Compiled By Yaffa Klugerman
January 4, 2010
Colleges and universities are increasingly launching new programs allowing students to cut down on the skyrocketing cost of purchasing textbooks.
The Dallas Morning News reports that students at the University of Texas at Arlington and the University of North Texas can now rent textbooks through their campus bookstore. At UTA, over 4,000 students rented more than 6,000 books this fall, allowing them to pay, for example, $42.50 per semester for a textbook that would typically cost $100 new. Students may highlight and write in the books, but are required to return them in good condition on time.
Some professors and colleges are even taking advantage of free online textbooks for courses. At Cedar Valley College, for example, students taking a business course use a free eBook through a company called Flat World Knowledge.
"I found the book to be extremely thorough, covering material in much greater depth and detail than current books on the market," noted Diane Minger, the professor who teaches the course, who was quoted in the Dallas Morning News. "So far, I'm getting good comments from students."
Textbook rental programs are becoming popular in various schools in California. The Oakland Tribune reports that Chabot College will launch a textbook rental program this month, allowing students to save about 60 to 70 percent of new book prices. The program is being funded by a grant of $299,075, which will cover textbooks for 29 courses over two years.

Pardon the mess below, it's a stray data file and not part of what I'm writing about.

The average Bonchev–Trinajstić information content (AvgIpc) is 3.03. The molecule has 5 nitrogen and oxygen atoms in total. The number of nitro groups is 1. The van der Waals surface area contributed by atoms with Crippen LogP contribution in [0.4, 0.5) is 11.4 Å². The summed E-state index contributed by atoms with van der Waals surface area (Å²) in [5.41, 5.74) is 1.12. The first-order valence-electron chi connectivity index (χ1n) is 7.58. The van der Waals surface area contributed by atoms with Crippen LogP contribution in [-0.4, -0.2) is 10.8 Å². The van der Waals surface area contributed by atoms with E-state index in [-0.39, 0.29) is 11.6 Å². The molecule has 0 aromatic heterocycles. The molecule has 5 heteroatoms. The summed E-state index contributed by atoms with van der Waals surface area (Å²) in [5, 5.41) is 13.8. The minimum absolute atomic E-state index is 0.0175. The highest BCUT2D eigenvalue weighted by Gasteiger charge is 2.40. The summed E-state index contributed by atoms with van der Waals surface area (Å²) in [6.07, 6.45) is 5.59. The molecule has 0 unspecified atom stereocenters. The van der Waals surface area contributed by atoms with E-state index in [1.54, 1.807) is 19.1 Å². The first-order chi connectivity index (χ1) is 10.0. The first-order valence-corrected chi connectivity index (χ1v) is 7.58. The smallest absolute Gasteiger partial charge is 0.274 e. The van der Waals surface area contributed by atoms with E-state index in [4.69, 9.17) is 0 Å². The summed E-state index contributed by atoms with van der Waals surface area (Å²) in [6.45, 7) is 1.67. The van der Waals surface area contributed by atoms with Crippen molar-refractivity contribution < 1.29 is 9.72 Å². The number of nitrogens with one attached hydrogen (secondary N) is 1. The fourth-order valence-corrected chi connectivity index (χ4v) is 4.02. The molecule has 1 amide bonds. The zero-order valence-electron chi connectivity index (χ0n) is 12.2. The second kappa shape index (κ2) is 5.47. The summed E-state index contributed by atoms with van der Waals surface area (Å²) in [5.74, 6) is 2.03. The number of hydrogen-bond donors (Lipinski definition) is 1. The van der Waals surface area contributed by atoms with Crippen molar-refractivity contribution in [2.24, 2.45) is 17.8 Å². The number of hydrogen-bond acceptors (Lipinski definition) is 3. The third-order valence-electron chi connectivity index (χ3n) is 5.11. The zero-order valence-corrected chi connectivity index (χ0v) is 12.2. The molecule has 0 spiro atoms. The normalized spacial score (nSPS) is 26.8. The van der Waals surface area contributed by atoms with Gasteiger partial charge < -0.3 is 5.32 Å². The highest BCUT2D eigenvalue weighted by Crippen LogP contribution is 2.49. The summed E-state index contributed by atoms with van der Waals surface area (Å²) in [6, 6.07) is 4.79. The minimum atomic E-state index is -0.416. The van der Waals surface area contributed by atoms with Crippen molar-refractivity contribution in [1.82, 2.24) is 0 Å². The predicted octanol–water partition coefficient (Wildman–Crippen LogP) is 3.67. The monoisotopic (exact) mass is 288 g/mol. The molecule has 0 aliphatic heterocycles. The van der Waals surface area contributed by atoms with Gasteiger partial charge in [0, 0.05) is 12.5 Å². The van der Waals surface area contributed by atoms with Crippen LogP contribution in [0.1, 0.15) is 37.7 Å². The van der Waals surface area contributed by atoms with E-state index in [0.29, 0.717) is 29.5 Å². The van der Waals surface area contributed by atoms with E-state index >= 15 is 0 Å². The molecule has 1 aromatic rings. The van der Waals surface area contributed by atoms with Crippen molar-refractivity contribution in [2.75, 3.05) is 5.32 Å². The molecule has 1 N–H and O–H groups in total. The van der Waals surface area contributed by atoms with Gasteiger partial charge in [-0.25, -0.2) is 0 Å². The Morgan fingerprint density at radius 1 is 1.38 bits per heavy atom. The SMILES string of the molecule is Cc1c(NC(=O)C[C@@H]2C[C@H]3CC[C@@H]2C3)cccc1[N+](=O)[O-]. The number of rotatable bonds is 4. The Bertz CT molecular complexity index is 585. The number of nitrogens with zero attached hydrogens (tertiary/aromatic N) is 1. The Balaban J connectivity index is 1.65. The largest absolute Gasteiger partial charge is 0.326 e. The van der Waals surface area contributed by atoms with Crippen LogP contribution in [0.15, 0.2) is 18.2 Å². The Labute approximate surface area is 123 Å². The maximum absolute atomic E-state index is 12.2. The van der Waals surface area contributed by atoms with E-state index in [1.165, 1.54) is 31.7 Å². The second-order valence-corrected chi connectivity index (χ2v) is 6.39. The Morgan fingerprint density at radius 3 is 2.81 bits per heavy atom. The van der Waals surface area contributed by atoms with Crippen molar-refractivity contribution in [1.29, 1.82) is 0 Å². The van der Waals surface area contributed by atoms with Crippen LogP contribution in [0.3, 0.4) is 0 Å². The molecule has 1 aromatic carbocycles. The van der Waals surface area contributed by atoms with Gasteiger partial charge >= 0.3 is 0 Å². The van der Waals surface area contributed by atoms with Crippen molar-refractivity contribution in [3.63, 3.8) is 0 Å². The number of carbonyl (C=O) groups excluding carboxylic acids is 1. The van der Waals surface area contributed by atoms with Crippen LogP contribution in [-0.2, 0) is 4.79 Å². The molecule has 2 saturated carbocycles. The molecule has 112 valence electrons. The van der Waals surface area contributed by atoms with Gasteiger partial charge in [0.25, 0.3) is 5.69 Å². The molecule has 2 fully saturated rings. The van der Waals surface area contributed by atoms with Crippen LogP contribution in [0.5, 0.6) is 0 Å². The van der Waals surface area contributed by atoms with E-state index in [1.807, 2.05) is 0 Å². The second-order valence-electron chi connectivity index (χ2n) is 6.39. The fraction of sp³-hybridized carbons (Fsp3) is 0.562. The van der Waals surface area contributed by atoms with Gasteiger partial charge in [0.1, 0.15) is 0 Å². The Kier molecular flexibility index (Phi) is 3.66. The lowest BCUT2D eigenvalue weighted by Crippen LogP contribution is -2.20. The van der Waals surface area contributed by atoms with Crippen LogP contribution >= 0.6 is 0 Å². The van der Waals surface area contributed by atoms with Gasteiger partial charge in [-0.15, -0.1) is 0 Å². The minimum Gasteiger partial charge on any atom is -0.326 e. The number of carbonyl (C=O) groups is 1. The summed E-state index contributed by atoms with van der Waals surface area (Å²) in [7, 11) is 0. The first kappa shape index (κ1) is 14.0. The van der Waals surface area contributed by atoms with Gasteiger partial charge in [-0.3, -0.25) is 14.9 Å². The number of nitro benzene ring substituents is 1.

"Our goal is to help make college affordable for Chabot students by removing barriers to student access and success," said Kathleen Kaser, who manages the school's book store and was quoted by the Tribune. "The high cost of textbooks represents the biggest expense for Chabot students."
Similarly, The Desert Sun [from an article originally located at http://www.mydesert.com/article/20100102/NEWS04/1020305/1026/news12/Rent-a-Text-offers-students-at-COD-alternative-for-books] reports that the College of the Desert will start a textbook rental program in the spring semester for about 60 titles. The program is expected to be expanded to 200 titles by fall.
"The cost of textbooks is a huge concern everywhere," noted Dean Goetz, the school's book store manager, who was quoted in the Sun, "but particularly it seems in California, where we're just being hit by everything."